I have to tell you.... I received your book last Saturday and immediately started reading upon opening the Amazon box.... we had to go out that
night, so I was not able to pick it up again until Monday evening.... in just 2 sittings I read your book cover to cover. I would have responded
sooner were it not for my pc blowing up midday on Monday.
I really do not know where to begin trying to communicate to you how much I have been affected by your story; it has actually been "haunting me" (in a very positive way) ever since I finished it Monday.
Your reminiscing on growing up in Rumson and your love of the ocean and surfing was perfect, which made it so easy for me to relate. Seeing the pictures from your childhood with your family brought back so many memories... that picture of you doing a bottom turn I can recall so vividly.
Learning of the details of your tragic AVM injury and the subsequent fall out in your personal & professional lives breaks my heart... however, I am entirely inspired by your ability to avoid being bitter towards your ex-wife and your former investment partners.... honestly, I don't think I have it in me to be as forgiving as you and for that simple, but not singular reason, your unique heart speaks volumes of your exceptional soul.
I think your determination to overcome the many hurdles in your recovery is astounding... your never give up attitude or your unwillingness to accept a doctor's prognosis as written in stone is
more than admirable... words escape me in an attempt to put a mere label on that drive of yours... and it is to this end that I am proud to say I knew you when and even more significant to say I know you NOW...
Additionally, seeing the dedication and love given to you by your mom and the rest of your family makes it easy to see where you got your character... your parents, Ginger, Mark & Billy are wonderful people!
Thank you for your story, it is truly an honor to say I know some one of your caliber and can say you are a friend.
I look forward to the next time I am down in New Jersey so I can hopefully meet you for dinner.
Thank you for writing "Determination". My AVM in the brain stem occurred at age 42 when I was a corporate attorney. My doctor at Mayo Clinic told me I lived by 1 mm. So now I am 60 and do my "therapy" daily.
I shed a lot of tears as I read your book and remembered what similarities we went through. In the end, I totally agree with you. I am not bitter and I do not and will not give up! I agree that God has given us a second chance in our life. He got my attention and I too try to help others.
P. S. I know your mom and dad. It's wonderful to have parents and siblings. They never give up either.
Dear Keith, It's 7:45 a.m. and I've just finished your book. I started last night when I came home from having seen you at Val's, what a wonderful "read" (as they say) : )
You now have more "D's" in your life - Diane Dey - Like you, the love of my life - Bill left me with four young kids to raise on my own. No, it wasn't easy - but again - like you - my faith in God and my friends saw me through.
Yes, you are indeed an amazing young man, whom I've always admired from the time you were very young - but even more now!
Your book was very enjoyable and inspirational to this old gal, who has always enjoyed knowing your mom and dad, and considered them close friends. Your grandmother Sissi was also quite a gal!
You came from "good stock" kiddo - and you've proven it!
I am off to my daily mass at which I will continue praying for you! And I'll expect you'll do the same for me.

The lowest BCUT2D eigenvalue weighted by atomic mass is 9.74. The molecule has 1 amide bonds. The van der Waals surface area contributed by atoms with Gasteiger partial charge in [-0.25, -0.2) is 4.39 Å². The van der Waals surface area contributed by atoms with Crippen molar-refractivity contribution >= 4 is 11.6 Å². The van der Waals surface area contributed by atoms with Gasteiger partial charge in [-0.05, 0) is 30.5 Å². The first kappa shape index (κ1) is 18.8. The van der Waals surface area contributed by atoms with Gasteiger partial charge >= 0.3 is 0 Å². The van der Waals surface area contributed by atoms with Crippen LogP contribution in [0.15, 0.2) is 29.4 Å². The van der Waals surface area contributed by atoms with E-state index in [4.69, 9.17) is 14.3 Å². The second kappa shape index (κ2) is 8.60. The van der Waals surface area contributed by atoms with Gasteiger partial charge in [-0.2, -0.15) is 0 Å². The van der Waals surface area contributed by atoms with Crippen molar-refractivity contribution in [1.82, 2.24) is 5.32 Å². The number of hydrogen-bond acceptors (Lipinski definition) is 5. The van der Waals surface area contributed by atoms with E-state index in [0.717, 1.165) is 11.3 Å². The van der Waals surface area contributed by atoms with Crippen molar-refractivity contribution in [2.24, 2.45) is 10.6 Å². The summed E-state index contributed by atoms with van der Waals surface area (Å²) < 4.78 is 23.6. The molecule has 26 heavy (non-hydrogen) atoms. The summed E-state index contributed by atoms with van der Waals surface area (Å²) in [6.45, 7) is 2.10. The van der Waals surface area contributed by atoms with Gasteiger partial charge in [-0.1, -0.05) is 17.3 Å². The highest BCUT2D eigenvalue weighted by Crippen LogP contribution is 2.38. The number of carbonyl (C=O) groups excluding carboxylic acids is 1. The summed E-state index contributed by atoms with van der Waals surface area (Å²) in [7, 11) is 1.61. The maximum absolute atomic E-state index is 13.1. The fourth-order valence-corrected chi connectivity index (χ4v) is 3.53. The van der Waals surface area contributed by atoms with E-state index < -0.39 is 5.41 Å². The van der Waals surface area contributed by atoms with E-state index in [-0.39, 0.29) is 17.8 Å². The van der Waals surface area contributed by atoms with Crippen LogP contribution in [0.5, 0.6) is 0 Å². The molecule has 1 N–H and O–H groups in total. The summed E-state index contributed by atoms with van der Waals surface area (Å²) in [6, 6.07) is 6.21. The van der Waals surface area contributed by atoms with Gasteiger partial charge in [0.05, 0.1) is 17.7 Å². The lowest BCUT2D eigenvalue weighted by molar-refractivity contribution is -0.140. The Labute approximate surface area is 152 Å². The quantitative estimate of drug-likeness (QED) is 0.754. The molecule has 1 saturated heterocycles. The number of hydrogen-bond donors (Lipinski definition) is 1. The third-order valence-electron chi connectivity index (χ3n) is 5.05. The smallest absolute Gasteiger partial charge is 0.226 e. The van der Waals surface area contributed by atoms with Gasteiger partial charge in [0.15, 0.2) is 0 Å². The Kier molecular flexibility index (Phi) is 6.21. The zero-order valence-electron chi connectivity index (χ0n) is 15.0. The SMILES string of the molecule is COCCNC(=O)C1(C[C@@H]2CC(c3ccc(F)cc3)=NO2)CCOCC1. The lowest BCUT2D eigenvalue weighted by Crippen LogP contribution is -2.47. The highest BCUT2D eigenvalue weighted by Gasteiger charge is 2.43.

Long may we both wave!
Glowingly and lovingly,
Lucky you - you are getting the first fan letter I have ever written to an author!
When I bought your book at Val's I had no idea it would mean so much to me. After all, there are lots of accounts out there about people who have overcome adversity. But now that I have finished reading your story I feel compelled to write.
My father's career was in education, but his true love was sports. He was small and scrappy and excelled in baseball, basketball, and track. He played second base for Yale in the very first College World Series Baseball Championship.
In his late fifties he noticed his thumb shook, Big Deal! Then a couple of years later he went after a tennis ball and fell on the court. He was mystified: how could he _ Mr. Coordination - have misjudged so badly? It turned out he had Parkinson's disease. No hope for a cure, the disease would only get progressively worse.
But he was exactly like you. He refused to give in to the disease or to depression. He worked and worked in every way possible to make his live as livable as possible. And when he finally had to be cared for in a home, he went around trying to help everyone else there - the people he thought were even worse off.
He always told us - like you - that the world was divided into givers and takers. Like you, he was a giver. He taught us never to quit. When he was young his friends would tell him he was so "lucky " in sports - but he was just like you, he knew is wasn't luck but his ability to do something over and over and over again until he had it right.
Wen he was really bad one day I took him to a store he wanted to go to. He had to maneuver his body in about 400 ways before he managed to launch himself out of the car seat. When he finally got up and was holding precariously onto his walker he looked at me and grinned. "Piece of cake," he said.
I feel that you are a younger version of my father. He would have loved to play golf with you. He would have been so inspired by your book.
So thanks for writing the book, Keith. Thank you for reminding me of my father, and for keeping on with the fight - you are a true winner.
I certainly won't say I hope you will continue to get better every day, because with your attitude and strength of character, I am absolutely sure you will continue to get better every day.